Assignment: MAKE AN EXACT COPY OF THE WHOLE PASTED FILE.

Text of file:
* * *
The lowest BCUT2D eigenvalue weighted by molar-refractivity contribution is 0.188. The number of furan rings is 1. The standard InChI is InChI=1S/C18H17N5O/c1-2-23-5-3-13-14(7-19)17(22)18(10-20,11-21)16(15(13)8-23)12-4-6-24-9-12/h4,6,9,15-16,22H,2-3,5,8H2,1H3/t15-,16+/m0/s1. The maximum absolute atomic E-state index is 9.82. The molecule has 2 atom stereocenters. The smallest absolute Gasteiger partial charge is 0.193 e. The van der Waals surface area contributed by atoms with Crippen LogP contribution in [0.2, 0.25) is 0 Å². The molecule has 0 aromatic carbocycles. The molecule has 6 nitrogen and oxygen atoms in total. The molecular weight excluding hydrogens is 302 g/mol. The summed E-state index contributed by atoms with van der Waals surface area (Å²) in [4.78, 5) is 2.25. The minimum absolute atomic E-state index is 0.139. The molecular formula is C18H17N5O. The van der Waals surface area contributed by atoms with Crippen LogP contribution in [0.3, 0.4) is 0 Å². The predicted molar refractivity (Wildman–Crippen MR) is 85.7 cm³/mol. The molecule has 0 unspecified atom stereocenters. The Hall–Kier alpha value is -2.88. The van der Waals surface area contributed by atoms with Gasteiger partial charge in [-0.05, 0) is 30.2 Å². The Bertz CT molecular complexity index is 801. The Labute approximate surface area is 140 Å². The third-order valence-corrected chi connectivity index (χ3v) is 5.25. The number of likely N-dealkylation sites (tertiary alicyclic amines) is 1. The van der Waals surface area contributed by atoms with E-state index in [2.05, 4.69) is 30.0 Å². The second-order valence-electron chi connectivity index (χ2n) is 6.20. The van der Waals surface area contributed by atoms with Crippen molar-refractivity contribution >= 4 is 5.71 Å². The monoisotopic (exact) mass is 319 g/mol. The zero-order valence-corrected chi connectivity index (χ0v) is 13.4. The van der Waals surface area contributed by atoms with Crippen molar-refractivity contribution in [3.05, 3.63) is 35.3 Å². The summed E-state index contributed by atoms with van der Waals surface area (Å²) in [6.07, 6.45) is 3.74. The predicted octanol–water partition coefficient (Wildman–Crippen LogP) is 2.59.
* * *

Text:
The lowest BCUT2D eigenvalue weighted by molar-refractivity contribution is 0.188. The number of furan rings is 1. The standard InChI is InChI=1S/C18H17N5O/c1-2-23-5-3-13-14(7-19)17(22)18(10-20,11-21)16(15(13)8-23)12-4-6-24-9-12/h4,6,9,15-16,22H,2-3,5,8H2,1H3/t15-,16+/m0/s1. The maximum absolute atomic E-state index is 9.82. The molecule has 2 atom stereocenters. The smallest absolute Gasteiger partial charge is 0.193 e. The van der Waals surface area contributed by atoms with Crippen LogP contribution in [0.2, 0.25) is 0 Å². The molecule has 0 aromatic carbocycles. The molecule has 6 nitrogen and oxygen atoms in total. The molecular weight excluding hydrogens is 302 g/mol. The summed E-state index contributed by atoms with van der Waals surface area (Å²) in [4.78, 5) is 2.25. The minimum absolute atomic E-state index is 0.139. The molecular formula is C18H17N5O. The van der Waals surface area contributed by atoms with Crippen LogP contribution in [0.3, 0.4) is 0 Å². The predicted molar refractivity (Wildman–Crippen MR) is 85.7 cm³/mol. The molecule has 0 unspecified atom stereocenters. The Hall–Kier alpha value is -2.88. The van der Waals surface area contributed by atoms with Gasteiger partial charge in [-0.05, 0) is 30.2 Å². The Bertz CT molecular complexity index is 801. The Labute approximate surface area is 140 Å². The third-order valence-corrected chi connectivity index (χ3v) is 5.25. The number of likely N-dealkylation sites (tertiary alicyclic amines) is 1. The van der Waals surface area contributed by atoms with E-state index in [2.05, 4.69) is 30.0 Å². The second-order valence-electron chi connectivity index (χ2n) is 6.20. The van der Waals surface area contributed by atoms with Crippen molar-refractivity contribution >= 4 is 5.71 Å². The monoisotopic (exact) mass is 319 g/mol. The zero-order valence-corrected chi connectivity index (χ0v) is 13.4. The van der Waals surface area contributed by atoms with Crippen molar-refractivity contribution in [3.05, 3.63) is 35.3 Å². The summed E-state index contributed by atoms with van der Waals surface area (Å²) in [6.07, 6.45) is 3.74. The predicted octanol–water partition coefficient (Wildman–Crippen LogP) is 2.59.